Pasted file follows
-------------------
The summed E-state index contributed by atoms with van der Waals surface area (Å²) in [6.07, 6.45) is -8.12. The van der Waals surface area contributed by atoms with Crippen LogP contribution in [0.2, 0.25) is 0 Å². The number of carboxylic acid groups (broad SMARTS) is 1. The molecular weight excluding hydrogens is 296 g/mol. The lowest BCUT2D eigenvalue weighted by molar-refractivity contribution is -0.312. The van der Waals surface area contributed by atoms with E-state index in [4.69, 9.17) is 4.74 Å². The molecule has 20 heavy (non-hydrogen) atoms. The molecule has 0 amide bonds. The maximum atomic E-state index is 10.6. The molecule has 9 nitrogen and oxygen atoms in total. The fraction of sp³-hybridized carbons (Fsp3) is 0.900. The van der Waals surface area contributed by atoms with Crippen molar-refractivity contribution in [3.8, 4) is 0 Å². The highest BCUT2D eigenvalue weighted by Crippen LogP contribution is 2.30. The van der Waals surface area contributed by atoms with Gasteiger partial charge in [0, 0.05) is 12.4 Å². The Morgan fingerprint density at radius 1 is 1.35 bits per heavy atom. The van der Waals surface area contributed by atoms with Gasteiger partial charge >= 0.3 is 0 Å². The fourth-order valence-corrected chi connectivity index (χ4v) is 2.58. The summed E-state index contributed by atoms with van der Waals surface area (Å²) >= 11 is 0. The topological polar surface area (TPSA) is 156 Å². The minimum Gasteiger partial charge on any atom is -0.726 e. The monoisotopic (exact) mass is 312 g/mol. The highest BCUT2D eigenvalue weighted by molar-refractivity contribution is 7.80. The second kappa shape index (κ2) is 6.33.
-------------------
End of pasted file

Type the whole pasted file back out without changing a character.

The summed E-state index contributed by atoms with van der Waals surface area (Å²) in [6.07, 6.45) is -8.12. The van der Waals surface area contributed by atoms with Crippen LogP contribution in [0.2, 0.25) is 0 Å². The number of carboxylic acid groups (broad SMARTS) is 1. The molecular weight excluding hydrogens is 296 g/mol. The lowest BCUT2D eigenvalue weighted by molar-refractivity contribution is -0.312. The van der Waals surface area contributed by atoms with E-state index in [4.69, 9.17) is 4.74 Å². The molecule has 20 heavy (non-hydrogen) atoms. The molecule has 0 amide bonds. The maximum atomic E-state index is 10.6. The molecule has 9 nitrogen and oxygen atoms in total. The fraction of sp³-hybridized carbons (Fsp3) is 0.900. The van der Waals surface area contributed by atoms with Crippen molar-refractivity contribution in [3.8, 4) is 0 Å². The highest BCUT2D eigenvalue weighted by Crippen LogP contribution is 2.30. The van der Waals surface area contributed by atoms with Gasteiger partial charge in [0, 0.05) is 12.4 Å². The Morgan fingerprint density at radius 1 is 1.35 bits per heavy atom. The van der Waals surface area contributed by atoms with Gasteiger partial charge >= 0.3 is 0 Å². The fourth-order valence-corrected chi connectivity index (χ4v) is 2.58. The summed E-state index contributed by atoms with van der Waals surface area (Å²) >= 11 is 0. The topological polar surface area (TPSA) is 156 Å². The minimum Gasteiger partial charge on any atom is -0.726 e. The monoisotopic (exact) mass is 312 g/mol. The highest BCUT2D eigenvalue weighted by molar-refractivity contribution is 7.80. The second kappa shape index (κ2) is 6.33.